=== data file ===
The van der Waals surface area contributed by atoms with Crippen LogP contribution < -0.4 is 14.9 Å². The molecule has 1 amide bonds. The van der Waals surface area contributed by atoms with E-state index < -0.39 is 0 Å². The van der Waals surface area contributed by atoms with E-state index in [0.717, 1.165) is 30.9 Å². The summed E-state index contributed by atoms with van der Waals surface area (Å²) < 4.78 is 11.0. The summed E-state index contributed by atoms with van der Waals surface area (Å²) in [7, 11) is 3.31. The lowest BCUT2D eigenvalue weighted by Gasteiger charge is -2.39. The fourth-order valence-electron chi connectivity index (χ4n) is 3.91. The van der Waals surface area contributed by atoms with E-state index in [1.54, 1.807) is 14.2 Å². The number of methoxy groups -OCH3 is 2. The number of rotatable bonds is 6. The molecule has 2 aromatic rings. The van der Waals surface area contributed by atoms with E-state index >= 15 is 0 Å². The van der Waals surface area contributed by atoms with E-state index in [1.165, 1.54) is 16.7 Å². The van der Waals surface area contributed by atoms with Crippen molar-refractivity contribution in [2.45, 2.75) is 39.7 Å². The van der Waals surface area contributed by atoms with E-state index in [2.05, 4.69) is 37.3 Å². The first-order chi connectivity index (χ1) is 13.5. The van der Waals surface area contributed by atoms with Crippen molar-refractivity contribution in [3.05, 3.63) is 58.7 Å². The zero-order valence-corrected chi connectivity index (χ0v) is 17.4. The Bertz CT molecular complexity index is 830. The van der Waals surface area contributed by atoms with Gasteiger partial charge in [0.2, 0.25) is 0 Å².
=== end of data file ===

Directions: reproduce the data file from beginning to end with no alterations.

The van der Waals surface area contributed by atoms with Crippen LogP contribution < -0.4 is 14.9 Å². The molecule has 1 amide bonds. The van der Waals surface area contributed by atoms with E-state index < -0.39 is 0 Å². The van der Waals surface area contributed by atoms with E-state index in [0.717, 1.165) is 30.9 Å². The summed E-state index contributed by atoms with van der Waals surface area (Å²) < 4.78 is 11.0. The summed E-state index contributed by atoms with van der Waals surface area (Å²) in [7, 11) is 3.31. The lowest BCUT2D eigenvalue weighted by Gasteiger charge is -2.39. The fourth-order valence-electron chi connectivity index (χ4n) is 3.91. The van der Waals surface area contributed by atoms with E-state index in [1.54, 1.807) is 14.2 Å². The number of methoxy groups -OCH3 is 2. The number of rotatable bonds is 6. The molecule has 2 aromatic rings. The van der Waals surface area contributed by atoms with E-state index >= 15 is 0 Å². The van der Waals surface area contributed by atoms with E-state index in [1.165, 1.54) is 16.7 Å². The van der Waals surface area contributed by atoms with Crippen molar-refractivity contribution in [2.45, 2.75) is 39.7 Å². The van der Waals surface area contributed by atoms with E-state index in [2.05, 4.69) is 37.3 Å². The first-order chi connectivity index (χ1) is 13.5. The van der Waals surface area contributed by atoms with Crippen molar-refractivity contribution in [3.05, 3.63) is 58.7 Å². The zero-order valence-corrected chi connectivity index (χ0v) is 17.4. The Bertz CT molecular complexity index is 830. The van der Waals surface area contributed by atoms with Gasteiger partial charge in [0.2, 0.25) is 0 Å².